The political issue I care about most is peace. It’s no fun, because the entire American establishment is essentially pro-war.
I’ve given up trying to argue against war and intervention from the pacifist perspective.
I may be the only pacifist that I’ve ever known. Most of us worship a deity who commands us to love our enemy as our friend. But instead of loving their enemies in foreign lands, most Americans are just as happy to hire poor teenagers to shoot or drop bombs on them.
I’ve given up trying to argue against war and intervention from the perspective of respecting other countries’ sovereignty.
When a small band of evil terrorists perpetrated 9/11, Americans were ready to accept the faulty conclusion that this was an act of war. And, in turn, most of us were willing to support an invasion, regime change, or drone strike in any country inhabited by people who share the same faith as the terrorists. Apparently, the American border is sacrosanct while every other countries’ borders are just meaningless lines on a map.
Finally, thanks to the two political outsiders running for President this year, there are a few people in the public eye who are speaking forcefully against imperialism. And we in the anti-war crowd finally have an argument that seems to be resonating with voters.
We should think twice before forcefully intervening in other countries’ affairs…because we are terrible at it!
It seems like every country that we try to control ends up worse off than we when intervened.
Pakistan is a good example. The documentary “Bhutto” explores the hideous unintended consequences of American intervention in Pakistan from the perspective of the great and tragic Bhutto family.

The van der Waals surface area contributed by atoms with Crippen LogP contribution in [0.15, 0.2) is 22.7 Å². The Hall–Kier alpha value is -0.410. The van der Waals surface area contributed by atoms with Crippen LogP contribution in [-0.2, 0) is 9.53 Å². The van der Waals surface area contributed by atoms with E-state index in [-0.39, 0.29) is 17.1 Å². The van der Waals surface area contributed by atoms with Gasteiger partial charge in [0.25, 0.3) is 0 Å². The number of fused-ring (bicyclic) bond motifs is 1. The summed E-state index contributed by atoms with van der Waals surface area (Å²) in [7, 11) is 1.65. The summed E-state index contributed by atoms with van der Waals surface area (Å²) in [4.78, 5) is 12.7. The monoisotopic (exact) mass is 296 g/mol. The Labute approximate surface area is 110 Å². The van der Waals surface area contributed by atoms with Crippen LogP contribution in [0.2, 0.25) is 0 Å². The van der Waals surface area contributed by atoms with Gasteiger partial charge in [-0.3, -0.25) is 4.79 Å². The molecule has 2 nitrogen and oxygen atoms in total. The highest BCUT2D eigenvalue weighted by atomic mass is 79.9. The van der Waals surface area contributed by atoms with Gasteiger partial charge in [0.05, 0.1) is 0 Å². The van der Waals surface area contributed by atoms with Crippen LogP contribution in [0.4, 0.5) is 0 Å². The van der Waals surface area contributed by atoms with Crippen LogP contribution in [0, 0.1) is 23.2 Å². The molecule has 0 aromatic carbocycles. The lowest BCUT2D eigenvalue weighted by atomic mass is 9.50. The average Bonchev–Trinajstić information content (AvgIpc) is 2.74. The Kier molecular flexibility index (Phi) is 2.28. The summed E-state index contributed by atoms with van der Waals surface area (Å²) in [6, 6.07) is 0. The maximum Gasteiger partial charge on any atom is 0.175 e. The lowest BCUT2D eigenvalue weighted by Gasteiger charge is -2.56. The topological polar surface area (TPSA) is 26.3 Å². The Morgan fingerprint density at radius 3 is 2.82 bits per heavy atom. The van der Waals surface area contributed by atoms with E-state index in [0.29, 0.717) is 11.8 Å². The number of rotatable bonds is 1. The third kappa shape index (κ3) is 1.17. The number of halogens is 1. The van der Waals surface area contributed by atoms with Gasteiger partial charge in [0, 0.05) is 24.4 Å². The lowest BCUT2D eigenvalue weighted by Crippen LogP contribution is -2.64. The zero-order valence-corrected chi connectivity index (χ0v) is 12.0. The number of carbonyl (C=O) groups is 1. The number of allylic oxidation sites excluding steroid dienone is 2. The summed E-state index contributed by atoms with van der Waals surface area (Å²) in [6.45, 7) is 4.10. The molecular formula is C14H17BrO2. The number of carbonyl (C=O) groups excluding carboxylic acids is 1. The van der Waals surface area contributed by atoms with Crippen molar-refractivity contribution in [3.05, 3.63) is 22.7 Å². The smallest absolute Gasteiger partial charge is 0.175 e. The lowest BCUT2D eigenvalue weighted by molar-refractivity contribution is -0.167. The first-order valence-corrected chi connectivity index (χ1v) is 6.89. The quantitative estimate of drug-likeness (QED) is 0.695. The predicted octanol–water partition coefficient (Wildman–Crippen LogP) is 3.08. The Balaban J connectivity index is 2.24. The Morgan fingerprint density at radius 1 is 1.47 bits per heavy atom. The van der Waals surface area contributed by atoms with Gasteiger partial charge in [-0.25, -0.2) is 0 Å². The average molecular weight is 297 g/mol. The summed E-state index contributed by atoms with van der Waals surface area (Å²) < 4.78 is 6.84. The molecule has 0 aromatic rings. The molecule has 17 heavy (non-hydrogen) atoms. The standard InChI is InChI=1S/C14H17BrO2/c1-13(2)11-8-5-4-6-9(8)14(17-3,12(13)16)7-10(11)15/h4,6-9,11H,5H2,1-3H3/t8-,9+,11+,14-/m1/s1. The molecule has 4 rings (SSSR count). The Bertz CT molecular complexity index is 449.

Our failure began in the mid-1970s, when the Kissinger State Department pushed democratically elected Prime Minister Zulfikar Ali Bhutto out of power in favor of a military dictator who promised to discontinue Bhutto’s nuclear program. A few years later, Bhutto was hanged and Pakistan had H-Bombs, anyway.
We messed up even bigger in the 1980s in response to the USSR’s invasion of Afghanistan. In an effort to thwart Communist expansion at all cost, we worked with the Pakistani government to arm and empower as many Muslim freedom fighters as we could find. Many of them were jihadists. One of them was Osama Bin-Laden.
After the Soviets had been driven out, the jihadists turned their anger and American-bought weapons at their own West-friendly government – and at the West itself.
After 9/11, Pakistani President Musharraf bamboozled the US government into believing that he was the only thing standing in the way of a terrorist regime taking over Pakistan. Once again, we backed the wrong guy. After he gladly shook hands with George W. Bush in Washington, Musharraf flew home with a fat wad of American money and made secret deals with Al-Qaeda.
The Musharraf government failed to protect former Prime Minister Benazir Bhutto (a pro-democracy religious moderate) when she triumphantly returned from exile in 2007. She was shot to death less than a week after she came home and then the government promptly fire-hosed the crime scene to ensure that the terrorist assassins would never be caught.
I’ve lived long enough as a pacifist to know that I won’t be able to convince you to totally turn against war and imperialist meddling. However, next time your government is arguing that it’s a good idea to intervene in the affairs of a foreign country, remember: they’re idiots. And they will probably make things worse.